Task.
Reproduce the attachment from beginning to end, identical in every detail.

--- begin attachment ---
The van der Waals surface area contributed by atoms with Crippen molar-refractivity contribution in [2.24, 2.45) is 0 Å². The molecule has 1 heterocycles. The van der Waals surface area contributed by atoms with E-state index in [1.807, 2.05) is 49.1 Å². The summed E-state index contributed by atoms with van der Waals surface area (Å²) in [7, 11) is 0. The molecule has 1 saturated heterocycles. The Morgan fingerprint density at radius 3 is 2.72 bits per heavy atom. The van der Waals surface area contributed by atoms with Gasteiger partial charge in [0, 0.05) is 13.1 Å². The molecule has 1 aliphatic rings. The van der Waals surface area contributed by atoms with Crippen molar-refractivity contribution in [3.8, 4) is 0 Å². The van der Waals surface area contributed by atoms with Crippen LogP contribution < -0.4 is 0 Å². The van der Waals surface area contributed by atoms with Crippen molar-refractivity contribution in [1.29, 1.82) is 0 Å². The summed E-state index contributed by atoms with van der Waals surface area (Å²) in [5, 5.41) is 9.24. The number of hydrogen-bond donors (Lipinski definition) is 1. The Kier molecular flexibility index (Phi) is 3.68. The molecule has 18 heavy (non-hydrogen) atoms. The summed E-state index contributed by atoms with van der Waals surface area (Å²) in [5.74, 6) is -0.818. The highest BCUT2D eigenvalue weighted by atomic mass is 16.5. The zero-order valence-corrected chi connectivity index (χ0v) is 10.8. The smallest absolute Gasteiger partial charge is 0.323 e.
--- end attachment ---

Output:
The van der Waals surface area contributed by atoms with Crippen molar-refractivity contribution in [2.24, 2.45) is 0 Å². The molecule has 1 heterocycles. The van der Waals surface area contributed by atoms with E-state index in [1.807, 2.05) is 49.1 Å². The summed E-state index contributed by atoms with van der Waals surface area (Å²) in [7, 11) is 0. The molecule has 1 saturated heterocycles. The Morgan fingerprint density at radius 3 is 2.72 bits per heavy atom. The van der Waals surface area contributed by atoms with Gasteiger partial charge in [0, 0.05) is 13.1 Å². The molecule has 1 aliphatic rings. The van der Waals surface area contributed by atoms with Crippen molar-refractivity contribution in [3.8, 4) is 0 Å². The van der Waals surface area contributed by atoms with Crippen LogP contribution < -0.4 is 0 Å². The van der Waals surface area contributed by atoms with Crippen molar-refractivity contribution in [1.29, 1.82) is 0 Å². The summed E-state index contributed by atoms with van der Waals surface area (Å²) in [5, 5.41) is 9.24. The number of hydrogen-bond donors (Lipinski definition) is 1. The Kier molecular flexibility index (Phi) is 3.68. The molecule has 18 heavy (non-hydrogen) atoms. The summed E-state index contributed by atoms with van der Waals surface area (Å²) in [5.74, 6) is -0.818. The highest BCUT2D eigenvalue weighted by atomic mass is 16.5. The zero-order valence-corrected chi connectivity index (χ0v) is 10.8. The smallest absolute Gasteiger partial charge is 0.323 e.